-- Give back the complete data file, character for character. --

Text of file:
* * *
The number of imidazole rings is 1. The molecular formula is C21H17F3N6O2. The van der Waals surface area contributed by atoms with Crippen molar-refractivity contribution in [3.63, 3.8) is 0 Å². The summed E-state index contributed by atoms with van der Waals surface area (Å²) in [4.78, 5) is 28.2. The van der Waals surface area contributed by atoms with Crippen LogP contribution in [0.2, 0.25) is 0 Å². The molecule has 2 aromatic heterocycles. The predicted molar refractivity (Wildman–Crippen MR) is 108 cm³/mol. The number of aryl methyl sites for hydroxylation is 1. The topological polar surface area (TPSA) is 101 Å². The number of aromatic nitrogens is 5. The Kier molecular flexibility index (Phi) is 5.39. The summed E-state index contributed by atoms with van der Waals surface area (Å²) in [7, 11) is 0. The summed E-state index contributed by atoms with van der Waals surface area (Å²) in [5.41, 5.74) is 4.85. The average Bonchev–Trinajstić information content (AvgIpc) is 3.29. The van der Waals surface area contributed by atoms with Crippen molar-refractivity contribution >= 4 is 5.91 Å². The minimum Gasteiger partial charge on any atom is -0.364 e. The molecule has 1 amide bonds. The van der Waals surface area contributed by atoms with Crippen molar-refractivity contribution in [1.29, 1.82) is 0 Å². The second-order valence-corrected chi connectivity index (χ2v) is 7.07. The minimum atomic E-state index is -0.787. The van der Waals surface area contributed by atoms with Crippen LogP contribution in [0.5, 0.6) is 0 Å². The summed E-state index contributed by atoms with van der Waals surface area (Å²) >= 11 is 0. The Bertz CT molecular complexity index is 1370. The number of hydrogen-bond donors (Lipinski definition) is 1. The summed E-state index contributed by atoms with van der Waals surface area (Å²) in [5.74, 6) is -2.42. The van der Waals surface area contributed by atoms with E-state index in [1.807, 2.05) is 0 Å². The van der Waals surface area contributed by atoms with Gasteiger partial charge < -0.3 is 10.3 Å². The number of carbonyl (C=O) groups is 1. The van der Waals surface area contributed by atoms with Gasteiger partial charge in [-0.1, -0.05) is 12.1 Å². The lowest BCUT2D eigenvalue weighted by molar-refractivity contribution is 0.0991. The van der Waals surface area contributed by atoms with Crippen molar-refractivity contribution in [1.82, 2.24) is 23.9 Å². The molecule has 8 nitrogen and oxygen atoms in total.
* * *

The number of imidazole rings is 1. The molecular formula is C21H17F3N6O2. The van der Waals surface area contributed by atoms with Crippen molar-refractivity contribution in [3.63, 3.8) is 0 Å². The summed E-state index contributed by atoms with van der Waals surface area (Å²) in [4.78, 5) is 28.2. The van der Waals surface area contributed by atoms with Crippen LogP contribution in [0.2, 0.25) is 0 Å². The molecule has 2 aromatic heterocycles. The predicted molar refractivity (Wildman–Crippen MR) is 108 cm³/mol. The number of aryl methyl sites for hydroxylation is 1. The topological polar surface area (TPSA) is 101 Å². The number of aromatic nitrogens is 5. The Kier molecular flexibility index (Phi) is 5.39. The summed E-state index contributed by atoms with van der Waals surface area (Å²) in [7, 11) is 0. The summed E-state index contributed by atoms with van der Waals surface area (Å²) in [5.41, 5.74) is 4.85. The average Bonchev–Trinajstić information content (AvgIpc) is 3.29. The van der Waals surface area contributed by atoms with Crippen molar-refractivity contribution >= 4 is 5.91 Å². The minimum Gasteiger partial charge on any atom is -0.364 e. The molecule has 1 amide bonds. The van der Waals surface area contributed by atoms with Crippen molar-refractivity contribution in [1.29, 1.82) is 0 Å². The second-order valence-corrected chi connectivity index (χ2v) is 7.07. The minimum atomic E-state index is -0.787. The van der Waals surface area contributed by atoms with Crippen LogP contribution in [0.5, 0.6) is 0 Å². The summed E-state index contributed by atoms with van der Waals surface area (Å²) >= 11 is 0. The Bertz CT molecular complexity index is 1370. The number of hydrogen-bond donors (Lipinski definition) is 1. The summed E-state index contributed by atoms with van der Waals surface area (Å²) in [5.74, 6) is -2.42. The van der Waals surface area contributed by atoms with E-state index in [1.807, 2.05) is 0 Å². The van der Waals surface area contributed by atoms with Gasteiger partial charge < -0.3 is 10.3 Å². The number of carbonyl (C=O) groups is 1. The van der Waals surface area contributed by atoms with Gasteiger partial charge in [-0.1, -0.05) is 12.1 Å². The lowest BCUT2D eigenvalue weighted by molar-refractivity contribution is 0.0991. The van der Waals surface area contributed by atoms with Crippen molar-refractivity contribution in [1.82, 2.24) is 23.9 Å². The molecule has 8 nitrogen and oxygen atoms in total.